A year ago, the Open Data Barometer: 2013 global report ranked the UK as the overall global leader in open data readiness. We played an important part in achieving that ranking, as we are responsible for information policy for public sector bodies, and for promoting open data and the Open Government Licence (OGL). Our work reflects the larger government strategy to use open data to promote transparency and accountability to the public, and to promote re-use of public sector information for economic and social gains.
But we aren’t just about policy – we are involved at a core level with open data. We archive datasets from central government, and undertake quality assurance for www.data.gov.uk
The Barometer was a collaboration between the Web Foundation and the Open Data Institute. It analysed the readiness, implementation and impact of open government data status and initiatives in 77 countries. Leading countries for open data readiness were:
4 New Zealand
5 = Denmark and Norway
Our scores were a fantastic 100% for readiness, 100% for implementation, and nearly 80% for impact (second only to the USA’s 100%).
Source: Open Data Barometer: 2013 global report (page 27).
The next edition of the Barometer is expected to be released in late November, so this is a good time to examine our achievements, and look towards where we might go from here.
How did we get to be number one?
The UK established an open data initiative in 2009, and we have placed a high policy priority on open data since then. From the start we recognised the potential of open data to support innovation and economic growth. Bodies like the Open Data Institute were established to support and speed up business use of open data.
At the direction of the Cabinet Office, government agencies were required to create a departmental open data strategy and to contribute to data.gov.uk. They had to identify actions that could stimulate the use and re-use of data. Progress against these strategies is regularly reported upon in ministerial statements, so there is high-level transparency and accountability across the whole of government.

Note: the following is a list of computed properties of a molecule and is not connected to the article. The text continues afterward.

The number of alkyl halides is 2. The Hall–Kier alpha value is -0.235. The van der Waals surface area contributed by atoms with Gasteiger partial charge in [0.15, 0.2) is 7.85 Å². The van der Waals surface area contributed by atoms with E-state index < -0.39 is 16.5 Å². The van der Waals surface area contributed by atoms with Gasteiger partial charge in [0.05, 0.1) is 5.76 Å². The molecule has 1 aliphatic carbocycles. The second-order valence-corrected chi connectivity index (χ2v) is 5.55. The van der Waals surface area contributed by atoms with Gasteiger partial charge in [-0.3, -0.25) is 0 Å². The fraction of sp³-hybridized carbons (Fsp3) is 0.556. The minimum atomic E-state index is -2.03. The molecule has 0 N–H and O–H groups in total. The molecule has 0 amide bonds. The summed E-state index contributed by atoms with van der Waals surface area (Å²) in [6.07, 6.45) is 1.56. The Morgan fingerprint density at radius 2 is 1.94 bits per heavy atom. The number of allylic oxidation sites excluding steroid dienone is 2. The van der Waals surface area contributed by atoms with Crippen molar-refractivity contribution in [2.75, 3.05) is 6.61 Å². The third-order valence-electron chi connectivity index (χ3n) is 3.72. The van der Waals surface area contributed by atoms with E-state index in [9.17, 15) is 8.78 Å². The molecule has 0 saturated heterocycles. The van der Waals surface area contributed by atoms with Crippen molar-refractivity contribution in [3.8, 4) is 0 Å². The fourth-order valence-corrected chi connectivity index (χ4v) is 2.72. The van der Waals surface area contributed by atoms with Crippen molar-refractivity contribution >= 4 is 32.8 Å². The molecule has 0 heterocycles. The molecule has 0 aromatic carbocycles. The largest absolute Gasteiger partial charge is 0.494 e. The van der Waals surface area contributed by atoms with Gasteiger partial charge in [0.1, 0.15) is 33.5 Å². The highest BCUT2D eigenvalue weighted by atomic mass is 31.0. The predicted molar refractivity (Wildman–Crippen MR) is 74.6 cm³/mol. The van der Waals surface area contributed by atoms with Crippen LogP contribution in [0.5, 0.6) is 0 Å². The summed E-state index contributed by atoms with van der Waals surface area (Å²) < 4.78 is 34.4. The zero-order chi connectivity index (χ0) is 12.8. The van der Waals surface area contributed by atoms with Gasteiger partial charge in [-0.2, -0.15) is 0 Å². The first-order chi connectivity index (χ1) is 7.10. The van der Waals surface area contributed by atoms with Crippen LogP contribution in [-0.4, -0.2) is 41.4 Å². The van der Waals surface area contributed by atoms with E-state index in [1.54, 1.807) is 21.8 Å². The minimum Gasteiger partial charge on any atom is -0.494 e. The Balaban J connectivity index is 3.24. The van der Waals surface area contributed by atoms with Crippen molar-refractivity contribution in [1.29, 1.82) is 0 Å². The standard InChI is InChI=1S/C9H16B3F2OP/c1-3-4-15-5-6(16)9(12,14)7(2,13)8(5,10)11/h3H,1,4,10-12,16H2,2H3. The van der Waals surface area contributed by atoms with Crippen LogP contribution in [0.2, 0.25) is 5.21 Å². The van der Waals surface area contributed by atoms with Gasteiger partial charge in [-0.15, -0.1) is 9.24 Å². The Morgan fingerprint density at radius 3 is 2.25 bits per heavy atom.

The Open Data Users Group (ODUG) acts as a conduit for data requests and advises government on priority datasets to release. Local authorities are required to publish certain open datasets, with many establishing their own open data portals.
Plenty of activity supports the UK’s open data efforts, from training on open data topics to open data hack-days, events and competitions. There is government-supported innovation funding to help businesses to engage with open data.
Essential to the UK’s success is the grassroots aspect of open data. The number and diversity of active user communities around open data effectively provides a bottom-up momentum to complement the government’s top-down efforts.
Will we keep our top spot?
The assessments in the Barometer show that the UK is right on track with open data. We are currently working on the 2015 implementation of updated regulations on re-use of public sector information. Most public sector bodies already come under these regulations, which require them to make their information accessible… and that assures our high Barometer ranking.
One key change is that from 2015, the regulations will apply to public-sector libraries (including university libraries), museums and archives. These cultural heritage collections and related metadata are a potential resource for innovative re-use in sectors such as learning and tourism.
The areas the UK can expect to focus on in the coming years include:
- promoting re-use of public sector information through open data competitions and innovation funding support
- bringing museums, libraries and archives up to speed with open data, licensing and charging
- securing social and political impact from open data – the UK is positioned to move from a purely economic focus of open data and re-use, to using community and local government data to support policy decisions
- clarity around licensing of/charging for public information – and encouraging an open licence and no/marginal charging structure
- applying ‘open by default’ principles to new datasets
- increasing charity and voluntary sector engagement
- linking datasets, e.g. local authority portals
We are working with our public sector partners to retain the UK’s top ranking. We will let you know how we scored after the release of the next Barometer – and we are indeed hoping for a very nice early Christmas present.